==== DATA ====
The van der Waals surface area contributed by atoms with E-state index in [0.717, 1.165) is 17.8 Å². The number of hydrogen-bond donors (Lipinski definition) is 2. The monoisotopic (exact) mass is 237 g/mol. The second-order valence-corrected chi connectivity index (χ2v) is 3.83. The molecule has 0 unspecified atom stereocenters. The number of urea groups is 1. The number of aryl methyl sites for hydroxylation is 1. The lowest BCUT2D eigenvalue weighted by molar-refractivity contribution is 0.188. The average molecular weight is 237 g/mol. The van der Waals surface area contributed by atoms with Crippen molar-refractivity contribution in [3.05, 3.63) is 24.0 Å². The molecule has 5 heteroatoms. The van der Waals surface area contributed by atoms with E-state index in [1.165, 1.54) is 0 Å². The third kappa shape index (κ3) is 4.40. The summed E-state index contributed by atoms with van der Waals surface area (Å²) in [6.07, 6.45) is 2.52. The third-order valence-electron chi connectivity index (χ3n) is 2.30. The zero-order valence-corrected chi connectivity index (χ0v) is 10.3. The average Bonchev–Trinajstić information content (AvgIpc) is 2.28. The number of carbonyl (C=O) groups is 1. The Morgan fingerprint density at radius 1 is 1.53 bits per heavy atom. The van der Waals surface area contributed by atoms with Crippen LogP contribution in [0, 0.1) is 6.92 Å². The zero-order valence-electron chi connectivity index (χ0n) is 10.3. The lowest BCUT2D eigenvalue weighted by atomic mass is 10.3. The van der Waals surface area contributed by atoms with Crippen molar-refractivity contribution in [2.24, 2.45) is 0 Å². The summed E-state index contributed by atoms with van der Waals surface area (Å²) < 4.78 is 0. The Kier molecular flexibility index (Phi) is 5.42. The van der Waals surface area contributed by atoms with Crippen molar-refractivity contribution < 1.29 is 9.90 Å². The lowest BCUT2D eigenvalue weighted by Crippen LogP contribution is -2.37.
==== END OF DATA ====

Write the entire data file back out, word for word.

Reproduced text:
The van der Waals surface area contributed by atoms with E-state index in [0.717, 1.165) is 17.8 Å². The number of hydrogen-bond donors (Lipinski definition) is 2. The monoisotopic (exact) mass is 237 g/mol. The second-order valence-corrected chi connectivity index (χ2v) is 3.83. The molecule has 0 unspecified atom stereocenters. The number of urea groups is 1. The number of aryl methyl sites for hydroxylation is 1. The lowest BCUT2D eigenvalue weighted by molar-refractivity contribution is 0.188. The average molecular weight is 237 g/mol. The van der Waals surface area contributed by atoms with Crippen molar-refractivity contribution in [3.05, 3.63) is 24.0 Å². The molecule has 5 heteroatoms. The van der Waals surface area contributed by atoms with E-state index in [1.165, 1.54) is 0 Å². The third kappa shape index (κ3) is 4.40. The summed E-state index contributed by atoms with van der Waals surface area (Å²) in [6.07, 6.45) is 2.52. The third-order valence-electron chi connectivity index (χ3n) is 2.30. The zero-order valence-corrected chi connectivity index (χ0v) is 10.3. The average Bonchev–Trinajstić information content (AvgIpc) is 2.28. The number of carbonyl (C=O) groups is 1. The Morgan fingerprint density at radius 1 is 1.53 bits per heavy atom. The van der Waals surface area contributed by atoms with Crippen LogP contribution in [0, 0.1) is 6.92 Å². The zero-order valence-electron chi connectivity index (χ0n) is 10.3. The lowest BCUT2D eigenvalue weighted by atomic mass is 10.3. The van der Waals surface area contributed by atoms with Crippen molar-refractivity contribution in [2.24, 2.45) is 0 Å². The summed E-state index contributed by atoms with van der Waals surface area (Å²) < 4.78 is 0. The Kier molecular flexibility index (Phi) is 5.42. The van der Waals surface area contributed by atoms with Crippen molar-refractivity contribution < 1.29 is 9.90 Å². The lowest BCUT2D eigenvalue weighted by Crippen LogP contribution is -2.37.